In general, business owners and other professionals want to keep track of all their income. This includes moderate and small amounts. However, does it also include tracking incoming restaurant tips if you’re working in the food industry and employ people like wait staff, bartenders, bussers and hosts who are earning tips?
Restaurant tips fall into a category that may feel gray or uncertain to many people — even owners who are accustomed to tracking everything else. Questions often arise, such as:
- Because tips are not mandatory, are they considered part of my employee’s income?
- If our team shares tips among themselves, is the eatery responsible for keeping track of those amounts?
- If someone gives someone on my staff a very substantial tip above 15 percent, is it up to the business to pay anything in taxes?
These are all great questions. To help you understand tip reporting requirements and recommendations, we have a few thoughts on the topic.
Set a Precedent So You Know Your Employees’ Tip Amounts
The basic answer to whether or not to keep track of your employees’ tips is “yes.” This requires an open line of communication between you and your personnel. Transparency is important so you understand how much your employees are actually bringing home.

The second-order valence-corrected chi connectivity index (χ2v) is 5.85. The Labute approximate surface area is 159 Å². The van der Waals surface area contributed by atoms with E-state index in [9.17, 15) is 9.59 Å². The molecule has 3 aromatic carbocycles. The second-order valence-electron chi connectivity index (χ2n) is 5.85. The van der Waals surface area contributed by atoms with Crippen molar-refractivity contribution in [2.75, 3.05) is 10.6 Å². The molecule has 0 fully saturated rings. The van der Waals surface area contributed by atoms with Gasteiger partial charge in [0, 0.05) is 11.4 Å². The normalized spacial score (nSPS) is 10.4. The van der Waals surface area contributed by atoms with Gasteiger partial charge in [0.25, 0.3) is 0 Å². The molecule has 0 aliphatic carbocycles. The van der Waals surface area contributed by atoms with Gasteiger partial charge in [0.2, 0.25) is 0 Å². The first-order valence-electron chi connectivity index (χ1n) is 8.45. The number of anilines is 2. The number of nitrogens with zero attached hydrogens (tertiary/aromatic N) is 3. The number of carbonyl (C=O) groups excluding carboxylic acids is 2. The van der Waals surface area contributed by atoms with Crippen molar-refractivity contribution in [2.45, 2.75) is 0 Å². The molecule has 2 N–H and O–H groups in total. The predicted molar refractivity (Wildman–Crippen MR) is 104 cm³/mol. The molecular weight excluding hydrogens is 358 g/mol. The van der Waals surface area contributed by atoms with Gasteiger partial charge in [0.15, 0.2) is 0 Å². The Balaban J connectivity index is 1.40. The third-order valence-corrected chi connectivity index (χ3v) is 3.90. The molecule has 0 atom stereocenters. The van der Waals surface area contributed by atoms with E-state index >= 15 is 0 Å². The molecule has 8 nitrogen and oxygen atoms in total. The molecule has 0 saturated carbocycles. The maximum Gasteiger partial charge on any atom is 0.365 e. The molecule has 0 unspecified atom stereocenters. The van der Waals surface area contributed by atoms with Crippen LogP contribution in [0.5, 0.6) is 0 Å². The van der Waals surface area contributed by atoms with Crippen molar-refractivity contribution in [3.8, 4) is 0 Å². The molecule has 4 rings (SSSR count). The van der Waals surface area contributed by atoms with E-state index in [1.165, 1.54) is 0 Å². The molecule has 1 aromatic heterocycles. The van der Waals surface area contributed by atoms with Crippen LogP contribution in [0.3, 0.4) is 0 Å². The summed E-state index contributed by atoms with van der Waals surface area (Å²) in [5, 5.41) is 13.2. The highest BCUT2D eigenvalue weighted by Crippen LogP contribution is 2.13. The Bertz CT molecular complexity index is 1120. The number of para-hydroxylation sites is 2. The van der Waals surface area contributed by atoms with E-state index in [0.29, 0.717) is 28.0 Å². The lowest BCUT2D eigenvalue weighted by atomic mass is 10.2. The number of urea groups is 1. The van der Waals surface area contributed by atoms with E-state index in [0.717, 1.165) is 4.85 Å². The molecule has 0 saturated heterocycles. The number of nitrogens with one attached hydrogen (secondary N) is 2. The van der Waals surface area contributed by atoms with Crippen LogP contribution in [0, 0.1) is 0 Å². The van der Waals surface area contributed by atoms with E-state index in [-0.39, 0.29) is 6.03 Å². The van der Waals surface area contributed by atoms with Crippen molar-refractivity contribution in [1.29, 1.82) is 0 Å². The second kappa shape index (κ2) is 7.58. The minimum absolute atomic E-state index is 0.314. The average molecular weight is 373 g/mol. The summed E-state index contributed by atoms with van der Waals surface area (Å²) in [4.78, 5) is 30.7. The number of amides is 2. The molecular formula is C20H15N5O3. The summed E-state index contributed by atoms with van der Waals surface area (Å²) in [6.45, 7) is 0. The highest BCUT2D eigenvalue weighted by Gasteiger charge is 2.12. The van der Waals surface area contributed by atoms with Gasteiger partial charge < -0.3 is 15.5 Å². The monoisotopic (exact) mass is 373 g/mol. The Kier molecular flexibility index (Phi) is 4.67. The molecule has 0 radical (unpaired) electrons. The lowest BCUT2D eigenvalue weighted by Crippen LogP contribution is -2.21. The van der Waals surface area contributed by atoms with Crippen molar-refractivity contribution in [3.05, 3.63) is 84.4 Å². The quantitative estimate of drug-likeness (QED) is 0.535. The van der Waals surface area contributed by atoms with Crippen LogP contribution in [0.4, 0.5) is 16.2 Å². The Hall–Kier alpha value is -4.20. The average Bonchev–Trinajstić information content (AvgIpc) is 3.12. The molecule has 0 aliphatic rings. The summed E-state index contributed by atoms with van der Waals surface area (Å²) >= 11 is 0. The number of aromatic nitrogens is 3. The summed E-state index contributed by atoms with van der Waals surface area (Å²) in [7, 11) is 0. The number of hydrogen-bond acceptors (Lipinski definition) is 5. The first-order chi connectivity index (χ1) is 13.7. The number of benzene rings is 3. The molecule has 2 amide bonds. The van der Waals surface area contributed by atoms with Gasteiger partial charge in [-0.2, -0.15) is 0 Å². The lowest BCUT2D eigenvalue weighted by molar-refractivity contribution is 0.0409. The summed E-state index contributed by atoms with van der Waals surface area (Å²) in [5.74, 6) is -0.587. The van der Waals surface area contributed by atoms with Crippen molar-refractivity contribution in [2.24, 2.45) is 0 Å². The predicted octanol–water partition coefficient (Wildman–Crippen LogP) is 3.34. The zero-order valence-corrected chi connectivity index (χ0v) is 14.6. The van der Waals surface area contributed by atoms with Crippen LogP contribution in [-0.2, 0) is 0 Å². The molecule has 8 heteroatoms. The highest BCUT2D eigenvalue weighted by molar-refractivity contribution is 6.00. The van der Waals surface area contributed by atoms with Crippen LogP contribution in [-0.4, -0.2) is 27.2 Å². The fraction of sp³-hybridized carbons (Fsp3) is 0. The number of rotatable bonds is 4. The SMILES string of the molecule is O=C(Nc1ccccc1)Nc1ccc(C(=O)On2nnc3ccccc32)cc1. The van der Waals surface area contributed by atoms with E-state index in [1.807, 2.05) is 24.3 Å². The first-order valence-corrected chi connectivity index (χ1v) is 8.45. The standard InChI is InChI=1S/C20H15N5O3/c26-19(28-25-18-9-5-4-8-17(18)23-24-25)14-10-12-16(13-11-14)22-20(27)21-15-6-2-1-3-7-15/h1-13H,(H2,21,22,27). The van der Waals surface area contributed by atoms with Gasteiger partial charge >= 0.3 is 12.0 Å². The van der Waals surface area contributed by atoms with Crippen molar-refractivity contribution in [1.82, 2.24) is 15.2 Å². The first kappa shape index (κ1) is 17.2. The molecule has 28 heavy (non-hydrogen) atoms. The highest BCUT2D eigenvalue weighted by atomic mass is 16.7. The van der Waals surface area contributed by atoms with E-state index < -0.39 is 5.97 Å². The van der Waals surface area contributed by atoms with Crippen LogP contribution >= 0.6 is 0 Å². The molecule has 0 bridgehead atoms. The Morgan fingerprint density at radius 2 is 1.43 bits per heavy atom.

Some waiters and bartenders might be hesitant to reveal their tips, thinking it could affect their regular pay. Explain to them that you are legally required to know how much everyone on your payroll is making, including their tip amounts. Then, use software or a spreadsheet to track those amounts to the penny.
If you suspect that someone on your team is not being honest, have a conversation immediately. The business could be penalized if you aren’t in-the-know about what’s happening in terms of monetary exchanges in your restaurant, café, coffee shop, bar or other type of restaurant.
Stay Up-to-Date on Tip Tracking and Work With the Pros
At busy times of the week or year, it can be tough to stay on top of gathering tip data from everyone in your eatery. Make it a part of your weekly task, or assign it to someone else. Do not allow yourself to get behind in this duty.
If you aren’t well-versed in what the IRS requires in terms of tips and other trackable income and expenses, consider hiring pros who understand the ins and outs of tip tracking. Bookkeeping services are available to help you streamline your process, and to keep you compliant. The last thing you want is to gain unwanted attention and end up in a messy audit situation.
By keeping track of everyone’s tips in your food service business, you’ll also know more about the true income of your employees. This can be helpful when hiring new people, as well as maintaining a basic understanding of your unique business model.